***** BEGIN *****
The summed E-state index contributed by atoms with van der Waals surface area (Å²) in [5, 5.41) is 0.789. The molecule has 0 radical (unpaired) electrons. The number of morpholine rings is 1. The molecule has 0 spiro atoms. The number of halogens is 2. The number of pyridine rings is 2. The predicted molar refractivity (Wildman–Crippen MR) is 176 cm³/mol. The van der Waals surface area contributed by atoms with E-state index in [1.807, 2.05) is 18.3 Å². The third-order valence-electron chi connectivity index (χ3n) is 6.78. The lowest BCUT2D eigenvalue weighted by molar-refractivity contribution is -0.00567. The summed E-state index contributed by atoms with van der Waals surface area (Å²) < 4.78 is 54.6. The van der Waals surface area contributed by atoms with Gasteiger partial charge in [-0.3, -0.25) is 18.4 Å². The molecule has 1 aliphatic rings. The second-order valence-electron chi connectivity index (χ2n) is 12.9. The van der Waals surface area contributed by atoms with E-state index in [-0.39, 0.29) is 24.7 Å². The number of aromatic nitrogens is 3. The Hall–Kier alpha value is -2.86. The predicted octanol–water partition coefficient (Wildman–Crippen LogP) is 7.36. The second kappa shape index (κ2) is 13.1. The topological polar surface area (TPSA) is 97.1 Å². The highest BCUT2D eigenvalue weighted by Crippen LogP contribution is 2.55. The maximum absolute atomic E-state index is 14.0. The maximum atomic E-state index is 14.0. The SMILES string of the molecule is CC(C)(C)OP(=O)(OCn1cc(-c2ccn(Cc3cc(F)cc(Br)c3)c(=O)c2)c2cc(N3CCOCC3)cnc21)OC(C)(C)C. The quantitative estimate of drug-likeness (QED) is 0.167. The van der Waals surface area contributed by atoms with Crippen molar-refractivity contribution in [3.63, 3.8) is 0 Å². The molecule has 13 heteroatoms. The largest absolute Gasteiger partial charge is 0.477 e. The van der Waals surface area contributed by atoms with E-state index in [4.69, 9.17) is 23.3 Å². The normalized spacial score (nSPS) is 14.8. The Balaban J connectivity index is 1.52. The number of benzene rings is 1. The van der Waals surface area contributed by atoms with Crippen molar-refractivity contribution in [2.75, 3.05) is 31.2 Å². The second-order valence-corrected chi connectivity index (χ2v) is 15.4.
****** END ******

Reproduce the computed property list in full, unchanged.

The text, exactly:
The summed E-state index contributed by atoms with van der Waals surface area (Å²) in [5, 5.41) is 0.789. The molecule has 0 radical (unpaired) electrons. The number of morpholine rings is 1. The molecule has 0 spiro atoms. The number of halogens is 2. The number of pyridine rings is 2. The predicted molar refractivity (Wildman–Crippen MR) is 176 cm³/mol. The van der Waals surface area contributed by atoms with E-state index in [1.807, 2.05) is 18.3 Å². The third-order valence-electron chi connectivity index (χ3n) is 6.78. The lowest BCUT2D eigenvalue weighted by molar-refractivity contribution is -0.00567. The summed E-state index contributed by atoms with van der Waals surface area (Å²) < 4.78 is 54.6. The van der Waals surface area contributed by atoms with Gasteiger partial charge in [-0.3, -0.25) is 18.4 Å². The molecule has 1 aliphatic rings. The second-order valence-electron chi connectivity index (χ2n) is 12.9. The van der Waals surface area contributed by atoms with E-state index in [-0.39, 0.29) is 24.7 Å². The number of aromatic nitrogens is 3. The Hall–Kier alpha value is -2.86. The predicted octanol–water partition coefficient (Wildman–Crippen LogP) is 7.36. The second kappa shape index (κ2) is 13.1. The topological polar surface area (TPSA) is 97.1 Å². The highest BCUT2D eigenvalue weighted by Crippen LogP contribution is 2.55. The maximum absolute atomic E-state index is 14.0. The maximum atomic E-state index is 14.0. The SMILES string of the molecule is CC(C)(C)OP(=O)(OCn1cc(-c2ccn(Cc3cc(F)cc(Br)c3)c(=O)c2)c2cc(N3CCOCC3)cnc21)OC(C)(C)C. The quantitative estimate of drug-likeness (QED) is 0.167. The van der Waals surface area contributed by atoms with Crippen molar-refractivity contribution in [3.63, 3.8) is 0 Å². The molecule has 13 heteroatoms. The largest absolute Gasteiger partial charge is 0.477 e. The van der Waals surface area contributed by atoms with E-state index in [4.69, 9.17) is 23.3 Å². The normalized spacial score (nSPS) is 14.8. The Balaban J connectivity index is 1.52. The number of benzene rings is 1. The van der Waals surface area contributed by atoms with Crippen molar-refractivity contribution in [2.75, 3.05) is 31.2 Å². The second-order valence-corrected chi connectivity index (χ2v) is 15.4.